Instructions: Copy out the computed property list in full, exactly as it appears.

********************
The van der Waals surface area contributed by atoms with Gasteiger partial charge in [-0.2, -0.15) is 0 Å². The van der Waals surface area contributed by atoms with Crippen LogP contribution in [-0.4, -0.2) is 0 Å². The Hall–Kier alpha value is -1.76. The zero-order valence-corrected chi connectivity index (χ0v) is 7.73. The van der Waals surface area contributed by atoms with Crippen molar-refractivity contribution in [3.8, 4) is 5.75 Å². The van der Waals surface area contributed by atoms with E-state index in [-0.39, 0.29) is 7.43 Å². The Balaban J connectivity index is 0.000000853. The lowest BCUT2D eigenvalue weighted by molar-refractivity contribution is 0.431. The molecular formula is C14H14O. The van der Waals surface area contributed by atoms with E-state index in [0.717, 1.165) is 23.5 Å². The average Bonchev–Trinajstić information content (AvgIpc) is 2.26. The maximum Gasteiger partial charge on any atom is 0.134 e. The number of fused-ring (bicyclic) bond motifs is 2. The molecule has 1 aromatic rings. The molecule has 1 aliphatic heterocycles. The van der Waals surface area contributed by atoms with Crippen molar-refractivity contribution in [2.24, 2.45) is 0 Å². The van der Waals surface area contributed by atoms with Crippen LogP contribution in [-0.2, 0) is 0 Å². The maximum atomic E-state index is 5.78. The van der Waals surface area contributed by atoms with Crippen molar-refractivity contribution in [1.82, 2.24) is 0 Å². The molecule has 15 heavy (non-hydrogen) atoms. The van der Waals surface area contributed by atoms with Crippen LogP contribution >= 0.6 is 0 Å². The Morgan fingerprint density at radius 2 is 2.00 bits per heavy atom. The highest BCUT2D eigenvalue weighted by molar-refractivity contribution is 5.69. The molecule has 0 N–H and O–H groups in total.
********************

The van der Waals surface area contributed by atoms with Gasteiger partial charge in [-0.2, -0.15) is 0 Å². The van der Waals surface area contributed by atoms with Crippen LogP contribution in [-0.4, -0.2) is 0 Å². The Hall–Kier alpha value is -1.76. The zero-order valence-corrected chi connectivity index (χ0v) is 7.73. The van der Waals surface area contributed by atoms with Crippen molar-refractivity contribution in [3.8, 4) is 5.75 Å². The van der Waals surface area contributed by atoms with E-state index in [-0.39, 0.29) is 7.43 Å². The Balaban J connectivity index is 0.000000853. The lowest BCUT2D eigenvalue weighted by molar-refractivity contribution is 0.431. The molecular formula is C14H14O. The van der Waals surface area contributed by atoms with E-state index in [0.717, 1.165) is 23.5 Å². The average Bonchev–Trinajstić information content (AvgIpc) is 2.26. The maximum Gasteiger partial charge on any atom is 0.134 e. The number of fused-ring (bicyclic) bond motifs is 2. The molecule has 1 aromatic rings. The molecule has 1 aliphatic heterocycles. The van der Waals surface area contributed by atoms with Crippen molar-refractivity contribution in [2.24, 2.45) is 0 Å². The van der Waals surface area contributed by atoms with Crippen LogP contribution in [-0.2, 0) is 0 Å². The maximum atomic E-state index is 5.78. The van der Waals surface area contributed by atoms with Crippen molar-refractivity contribution in [1.82, 2.24) is 0 Å². The molecule has 15 heavy (non-hydrogen) atoms. The van der Waals surface area contributed by atoms with Crippen LogP contribution >= 0.6 is 0 Å². The Morgan fingerprint density at radius 2 is 2.00 bits per heavy atom. The highest BCUT2D eigenvalue weighted by molar-refractivity contribution is 5.69. The molecule has 0 N–H and O–H groups in total.